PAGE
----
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Even after years of schooling, grammar is one of those things that people still mess up.

When you’re writing your social media posts, blogs or customer emails, it’s easy for little grammar mistakes to slip in.

How do you prevent grammatical errors if you’re not even aware you’re making them?

Hopefully, this post will help you.

They’re vs. Their vs. There

One’s a contraction for ‘they are’ (they’re), one refers to something owned by a group (their), and one refers to a place (there). Now that you know the difference between them, you just have to check that you’re using the right one in the right place at the right time.

Your vs. You’re

One is a contraction for ‘you are’ (you’re) and the other is a possessive (your).

Its vs. It’s

‘Its’ is a possessive and ‘it’s’ is a contraction of ‘it is.’ This one can be confusing because ‘it’s’ has an ‘s after it, which normally means something is a possessive. But in this case, it’s actually a contraction.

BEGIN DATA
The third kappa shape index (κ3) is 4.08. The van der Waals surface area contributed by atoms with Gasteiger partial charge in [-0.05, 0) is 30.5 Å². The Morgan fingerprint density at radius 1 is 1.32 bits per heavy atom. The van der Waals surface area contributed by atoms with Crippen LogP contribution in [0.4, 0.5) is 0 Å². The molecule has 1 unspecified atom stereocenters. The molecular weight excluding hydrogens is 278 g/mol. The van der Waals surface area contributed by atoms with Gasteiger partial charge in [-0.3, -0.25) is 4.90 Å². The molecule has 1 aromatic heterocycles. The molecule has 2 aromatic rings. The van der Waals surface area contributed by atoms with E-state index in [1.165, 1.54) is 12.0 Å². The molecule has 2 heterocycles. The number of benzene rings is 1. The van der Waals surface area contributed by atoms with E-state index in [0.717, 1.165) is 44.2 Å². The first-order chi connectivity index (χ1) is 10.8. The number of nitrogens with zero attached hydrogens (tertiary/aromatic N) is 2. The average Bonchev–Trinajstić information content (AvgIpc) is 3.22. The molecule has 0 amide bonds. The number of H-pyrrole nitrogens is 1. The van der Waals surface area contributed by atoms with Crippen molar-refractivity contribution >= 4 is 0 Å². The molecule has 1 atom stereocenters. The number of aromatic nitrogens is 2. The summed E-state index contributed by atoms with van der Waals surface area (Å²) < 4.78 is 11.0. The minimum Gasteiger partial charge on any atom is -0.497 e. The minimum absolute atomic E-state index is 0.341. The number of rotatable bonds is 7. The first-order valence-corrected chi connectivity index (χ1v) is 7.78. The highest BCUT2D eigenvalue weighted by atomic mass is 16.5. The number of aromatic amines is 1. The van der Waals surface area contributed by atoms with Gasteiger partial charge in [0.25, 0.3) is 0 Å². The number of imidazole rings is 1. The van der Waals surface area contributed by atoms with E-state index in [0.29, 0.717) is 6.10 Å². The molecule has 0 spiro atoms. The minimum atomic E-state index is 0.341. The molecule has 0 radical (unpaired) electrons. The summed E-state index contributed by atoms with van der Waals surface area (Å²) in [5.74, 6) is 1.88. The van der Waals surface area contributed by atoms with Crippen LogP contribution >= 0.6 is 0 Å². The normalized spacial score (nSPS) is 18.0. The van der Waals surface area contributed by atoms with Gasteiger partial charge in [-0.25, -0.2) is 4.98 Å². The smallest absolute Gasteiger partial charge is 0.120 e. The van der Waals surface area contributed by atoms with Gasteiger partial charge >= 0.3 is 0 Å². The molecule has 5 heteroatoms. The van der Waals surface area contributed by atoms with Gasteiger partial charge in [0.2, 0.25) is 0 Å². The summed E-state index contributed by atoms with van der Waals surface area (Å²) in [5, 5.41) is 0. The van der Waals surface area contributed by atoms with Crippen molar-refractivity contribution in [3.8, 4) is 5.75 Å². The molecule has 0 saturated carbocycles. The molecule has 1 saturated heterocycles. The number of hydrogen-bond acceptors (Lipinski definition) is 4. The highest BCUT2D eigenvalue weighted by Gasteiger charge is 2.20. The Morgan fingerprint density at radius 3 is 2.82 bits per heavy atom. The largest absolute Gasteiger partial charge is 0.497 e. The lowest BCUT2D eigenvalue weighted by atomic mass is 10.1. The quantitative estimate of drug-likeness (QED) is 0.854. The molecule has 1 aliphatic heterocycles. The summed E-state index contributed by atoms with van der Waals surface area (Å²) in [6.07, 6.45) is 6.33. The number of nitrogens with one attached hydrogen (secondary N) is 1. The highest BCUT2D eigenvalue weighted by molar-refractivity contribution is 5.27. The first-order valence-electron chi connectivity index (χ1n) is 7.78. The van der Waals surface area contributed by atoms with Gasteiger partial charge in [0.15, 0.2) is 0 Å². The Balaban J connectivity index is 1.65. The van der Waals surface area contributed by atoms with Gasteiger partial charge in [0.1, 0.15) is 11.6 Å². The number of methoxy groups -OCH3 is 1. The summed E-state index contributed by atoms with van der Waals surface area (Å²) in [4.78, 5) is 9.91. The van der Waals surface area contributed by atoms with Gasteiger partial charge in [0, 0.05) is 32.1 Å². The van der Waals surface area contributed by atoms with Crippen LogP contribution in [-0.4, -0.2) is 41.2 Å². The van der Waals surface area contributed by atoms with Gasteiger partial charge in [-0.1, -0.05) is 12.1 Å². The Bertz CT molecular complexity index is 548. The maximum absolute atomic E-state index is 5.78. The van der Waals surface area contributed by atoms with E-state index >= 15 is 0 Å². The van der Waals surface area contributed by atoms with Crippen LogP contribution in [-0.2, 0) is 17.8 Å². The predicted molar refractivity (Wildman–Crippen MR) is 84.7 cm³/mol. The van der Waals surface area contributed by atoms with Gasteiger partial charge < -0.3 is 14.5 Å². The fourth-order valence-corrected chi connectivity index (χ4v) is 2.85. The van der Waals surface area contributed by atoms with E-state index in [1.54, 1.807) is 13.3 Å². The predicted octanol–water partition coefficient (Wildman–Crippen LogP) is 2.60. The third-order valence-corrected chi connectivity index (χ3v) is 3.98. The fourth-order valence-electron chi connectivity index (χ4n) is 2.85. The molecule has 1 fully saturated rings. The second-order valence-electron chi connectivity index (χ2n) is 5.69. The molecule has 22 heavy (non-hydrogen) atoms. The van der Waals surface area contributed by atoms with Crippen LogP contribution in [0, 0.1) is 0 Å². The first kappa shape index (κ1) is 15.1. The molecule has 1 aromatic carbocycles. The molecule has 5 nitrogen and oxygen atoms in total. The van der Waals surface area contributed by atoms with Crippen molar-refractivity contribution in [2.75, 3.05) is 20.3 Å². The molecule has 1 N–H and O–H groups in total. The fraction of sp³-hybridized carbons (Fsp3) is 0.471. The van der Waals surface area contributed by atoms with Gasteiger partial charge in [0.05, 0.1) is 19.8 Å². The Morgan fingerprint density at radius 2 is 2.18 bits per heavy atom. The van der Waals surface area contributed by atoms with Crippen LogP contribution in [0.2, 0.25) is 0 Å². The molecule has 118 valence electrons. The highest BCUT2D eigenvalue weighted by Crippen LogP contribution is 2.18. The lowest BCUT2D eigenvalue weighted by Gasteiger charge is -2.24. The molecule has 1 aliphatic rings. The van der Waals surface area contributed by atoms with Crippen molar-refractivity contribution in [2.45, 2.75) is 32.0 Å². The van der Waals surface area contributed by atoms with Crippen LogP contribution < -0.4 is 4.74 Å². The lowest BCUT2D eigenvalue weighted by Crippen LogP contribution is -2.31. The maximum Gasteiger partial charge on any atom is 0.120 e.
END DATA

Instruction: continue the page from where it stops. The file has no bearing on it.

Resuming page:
Affect vs. Effect

Most people confuse these two when they’re talking about something changing another thing. When you’re talking about the change itself – the noun – you use ‘effect.’ When you’re talking about the act of changing – the verb – you use ‘affect.’

Me vs. I

This is one of my pet peeves. Most people understand the difference between these two until they use one in a sentence.

They’ll say something like: “When you get done with the report, can you send it to Bob and I?”

That’s wrong.

Try taking Bob out of the sentence and it sounds weird, right? You’d never ask someone to send something to “I” when he or she is done. The reason it sounds weird is because the “I” is the object of that sentence and “I” should not be used in objects. In this sentence, you should use ‘me.’

“When you get done with that report, can you send it to Bob and me?”

Sounds much better, right?

These are just a few of the grammatical mistakes I often see. Which ones do you frequently catch?

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